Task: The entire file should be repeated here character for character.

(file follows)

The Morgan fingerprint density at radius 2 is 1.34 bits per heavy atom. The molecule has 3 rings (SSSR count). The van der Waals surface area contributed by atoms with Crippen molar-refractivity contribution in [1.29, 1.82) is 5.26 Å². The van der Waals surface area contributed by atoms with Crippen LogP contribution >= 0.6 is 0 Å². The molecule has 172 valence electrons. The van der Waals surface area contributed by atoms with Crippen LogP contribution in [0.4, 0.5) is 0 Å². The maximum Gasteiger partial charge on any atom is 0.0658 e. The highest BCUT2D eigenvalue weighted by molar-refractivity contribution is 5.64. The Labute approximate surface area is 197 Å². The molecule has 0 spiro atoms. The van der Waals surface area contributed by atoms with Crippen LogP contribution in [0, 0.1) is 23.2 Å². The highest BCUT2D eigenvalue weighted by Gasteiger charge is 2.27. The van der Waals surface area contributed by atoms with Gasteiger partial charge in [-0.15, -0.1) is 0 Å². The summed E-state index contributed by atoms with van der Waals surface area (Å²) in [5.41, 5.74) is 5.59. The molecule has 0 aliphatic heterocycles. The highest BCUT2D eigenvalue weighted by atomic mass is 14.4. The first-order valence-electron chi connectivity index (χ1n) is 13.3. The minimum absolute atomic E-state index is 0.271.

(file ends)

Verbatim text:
The Morgan fingerprint density at radius 2 is 1.34 bits per heavy atom. The molecule has 3 rings (SSSR count). The van der Waals surface area contributed by atoms with Crippen molar-refractivity contribution in [1.29, 1.82) is 5.26 Å². The van der Waals surface area contributed by atoms with Crippen LogP contribution >= 0.6 is 0 Å². The molecule has 172 valence electrons. The van der Waals surface area contributed by atoms with Crippen LogP contribution in [0.4, 0.5) is 0 Å². The maximum Gasteiger partial charge on any atom is 0.0658 e. The highest BCUT2D eigenvalue weighted by molar-refractivity contribution is 5.64. The Labute approximate surface area is 197 Å². The molecule has 0 spiro atoms. The van der Waals surface area contributed by atoms with Crippen LogP contribution in [0, 0.1) is 23.2 Å². The highest BCUT2D eigenvalue weighted by Gasteiger charge is 2.27. The van der Waals surface area contributed by atoms with Gasteiger partial charge in [-0.15, -0.1) is 0 Å². The summed E-state index contributed by atoms with van der Waals surface area (Å²) in [5.41, 5.74) is 5.59. The molecule has 0 aliphatic heterocycles. The highest BCUT2D eigenvalue weighted by atomic mass is 14.4. The first-order valence-electron chi connectivity index (χ1n) is 13.3. The minimum absolute atomic E-state index is 0.271.